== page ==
Domain name renewal scams can work in a few ways. You may be sent an invoice to renew a domain name that is very similar to you actual domain name – hoping you’re busy and won’t notice the difference before paying. Another way is the sender may claim that another company is seeking to register the a domain name similar to yours, but they are giving you the brief opportunity to secure the name first. You will be told your chance to use the domain name will end if you do not pay immediately.

Payment redirection scams happen by hacking your computer systems or email and getting information on you suppliers. They then contact you pretending to be your supplier and letting you know their payment details have changed. They may even use copied letterhead and branding to convince you. They will then provide you with a new bank account number and ask that future payments are paid to that. The scam is often only detected when your regular supplier asks why they have not been paid.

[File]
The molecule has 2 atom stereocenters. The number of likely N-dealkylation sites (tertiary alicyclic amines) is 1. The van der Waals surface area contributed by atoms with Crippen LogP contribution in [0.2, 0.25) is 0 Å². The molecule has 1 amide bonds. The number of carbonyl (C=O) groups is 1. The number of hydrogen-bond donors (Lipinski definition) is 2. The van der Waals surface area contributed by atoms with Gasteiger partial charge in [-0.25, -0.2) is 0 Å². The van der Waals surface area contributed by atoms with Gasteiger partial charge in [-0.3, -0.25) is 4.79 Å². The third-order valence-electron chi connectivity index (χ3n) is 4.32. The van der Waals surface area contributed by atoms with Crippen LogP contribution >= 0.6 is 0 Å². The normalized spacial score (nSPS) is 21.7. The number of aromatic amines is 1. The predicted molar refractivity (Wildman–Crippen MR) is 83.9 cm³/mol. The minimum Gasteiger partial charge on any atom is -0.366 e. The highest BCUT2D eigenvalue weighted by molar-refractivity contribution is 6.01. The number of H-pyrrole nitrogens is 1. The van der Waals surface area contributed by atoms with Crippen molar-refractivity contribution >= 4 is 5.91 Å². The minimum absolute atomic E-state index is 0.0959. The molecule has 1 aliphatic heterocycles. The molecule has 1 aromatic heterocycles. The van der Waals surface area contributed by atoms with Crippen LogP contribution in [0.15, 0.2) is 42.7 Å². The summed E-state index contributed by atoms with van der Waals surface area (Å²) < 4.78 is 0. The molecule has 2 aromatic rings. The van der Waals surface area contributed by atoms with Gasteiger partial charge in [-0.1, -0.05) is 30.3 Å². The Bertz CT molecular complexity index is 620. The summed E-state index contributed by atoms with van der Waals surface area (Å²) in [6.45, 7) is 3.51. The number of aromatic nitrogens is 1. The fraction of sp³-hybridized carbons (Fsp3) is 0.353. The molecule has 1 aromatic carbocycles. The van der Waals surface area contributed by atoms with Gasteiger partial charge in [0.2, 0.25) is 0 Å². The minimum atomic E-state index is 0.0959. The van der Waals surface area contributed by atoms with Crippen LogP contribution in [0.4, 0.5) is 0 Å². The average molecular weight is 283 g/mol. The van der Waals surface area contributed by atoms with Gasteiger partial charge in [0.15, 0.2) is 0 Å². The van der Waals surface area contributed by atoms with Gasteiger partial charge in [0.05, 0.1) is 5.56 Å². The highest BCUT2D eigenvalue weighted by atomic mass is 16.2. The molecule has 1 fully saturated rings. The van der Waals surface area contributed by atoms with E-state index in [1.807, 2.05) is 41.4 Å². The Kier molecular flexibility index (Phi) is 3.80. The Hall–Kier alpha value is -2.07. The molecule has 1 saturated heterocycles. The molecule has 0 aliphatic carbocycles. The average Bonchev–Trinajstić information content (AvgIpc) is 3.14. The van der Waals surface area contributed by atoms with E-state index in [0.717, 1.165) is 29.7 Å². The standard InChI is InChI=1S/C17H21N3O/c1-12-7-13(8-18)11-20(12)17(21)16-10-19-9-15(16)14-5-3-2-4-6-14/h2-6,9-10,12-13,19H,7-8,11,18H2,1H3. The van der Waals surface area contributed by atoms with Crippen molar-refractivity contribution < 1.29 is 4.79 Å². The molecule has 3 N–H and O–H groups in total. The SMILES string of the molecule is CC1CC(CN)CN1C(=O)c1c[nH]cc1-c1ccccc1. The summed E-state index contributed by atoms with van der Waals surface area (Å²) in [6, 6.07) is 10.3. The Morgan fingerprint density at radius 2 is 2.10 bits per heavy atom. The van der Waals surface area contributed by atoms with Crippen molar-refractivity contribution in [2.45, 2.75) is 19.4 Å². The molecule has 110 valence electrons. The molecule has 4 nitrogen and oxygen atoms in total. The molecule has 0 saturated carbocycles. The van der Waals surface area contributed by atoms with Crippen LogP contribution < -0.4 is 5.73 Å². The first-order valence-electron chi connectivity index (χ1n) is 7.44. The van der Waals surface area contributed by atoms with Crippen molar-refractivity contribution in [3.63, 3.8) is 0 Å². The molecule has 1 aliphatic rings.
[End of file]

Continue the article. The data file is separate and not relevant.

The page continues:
Overpayment scams are when someone overpays you “by mistake” and then asks you to refund the difference via a different method of payment or to a different credit card. You will then find out that the credit card they originally used to pay you was stolen, or the cheque will bounce. It is also a popular way to launder money. If you send any money, you will not get it back. If you have already sent the ‘sold’ item, you will lose this as well. Only ever offer a refund of any money to the same card or payment method you received it.